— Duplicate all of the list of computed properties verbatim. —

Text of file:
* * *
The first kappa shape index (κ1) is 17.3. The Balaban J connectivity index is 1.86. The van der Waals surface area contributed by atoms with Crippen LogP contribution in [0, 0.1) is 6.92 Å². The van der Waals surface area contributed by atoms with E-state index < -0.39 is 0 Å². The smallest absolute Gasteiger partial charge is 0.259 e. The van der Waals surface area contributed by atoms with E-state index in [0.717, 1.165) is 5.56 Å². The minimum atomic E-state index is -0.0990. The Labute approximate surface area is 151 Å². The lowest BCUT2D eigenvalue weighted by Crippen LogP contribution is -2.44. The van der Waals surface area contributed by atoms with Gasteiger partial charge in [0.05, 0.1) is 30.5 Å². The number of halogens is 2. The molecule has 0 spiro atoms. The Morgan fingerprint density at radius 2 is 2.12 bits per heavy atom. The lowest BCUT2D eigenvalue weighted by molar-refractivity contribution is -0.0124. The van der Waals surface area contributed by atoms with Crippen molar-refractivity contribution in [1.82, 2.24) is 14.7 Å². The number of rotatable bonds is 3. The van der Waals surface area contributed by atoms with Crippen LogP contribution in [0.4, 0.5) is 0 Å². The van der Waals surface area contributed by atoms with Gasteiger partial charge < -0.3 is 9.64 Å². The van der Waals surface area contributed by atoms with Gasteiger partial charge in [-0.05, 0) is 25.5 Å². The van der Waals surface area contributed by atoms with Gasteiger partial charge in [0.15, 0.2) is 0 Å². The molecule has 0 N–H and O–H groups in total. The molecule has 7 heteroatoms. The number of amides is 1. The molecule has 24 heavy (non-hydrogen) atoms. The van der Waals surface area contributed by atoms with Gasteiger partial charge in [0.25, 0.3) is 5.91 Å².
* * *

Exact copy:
The first kappa shape index (κ1) is 17.3. The Balaban J connectivity index is 1.86. The van der Waals surface area contributed by atoms with Crippen LogP contribution in [0, 0.1) is 6.92 Å². The van der Waals surface area contributed by atoms with E-state index < -0.39 is 0 Å². The smallest absolute Gasteiger partial charge is 0.259 e. The van der Waals surface area contributed by atoms with E-state index in [0.717, 1.165) is 5.56 Å². The minimum atomic E-state index is -0.0990. The Labute approximate surface area is 151 Å². The lowest BCUT2D eigenvalue weighted by Crippen LogP contribution is -2.44. The van der Waals surface area contributed by atoms with Gasteiger partial charge in [0.05, 0.1) is 30.5 Å². The number of halogens is 2. The molecule has 0 spiro atoms. The Morgan fingerprint density at radius 2 is 2.12 bits per heavy atom. The lowest BCUT2D eigenvalue weighted by molar-refractivity contribution is -0.0124. The van der Waals surface area contributed by atoms with Crippen molar-refractivity contribution in [1.82, 2.24) is 14.7 Å². The number of rotatable bonds is 3. The van der Waals surface area contributed by atoms with Crippen LogP contribution in [0.4, 0.5) is 0 Å². The van der Waals surface area contributed by atoms with Gasteiger partial charge < -0.3 is 9.64 Å². The van der Waals surface area contributed by atoms with Gasteiger partial charge in [-0.05, 0) is 25.5 Å². The van der Waals surface area contributed by atoms with Gasteiger partial charge in [0.15, 0.2) is 0 Å². The molecule has 0 N–H and O–H groups in total. The molecule has 7 heteroatoms. The number of amides is 1. The molecule has 24 heavy (non-hydrogen) atoms. The van der Waals surface area contributed by atoms with Gasteiger partial charge in [0.25, 0.3) is 5.91 Å².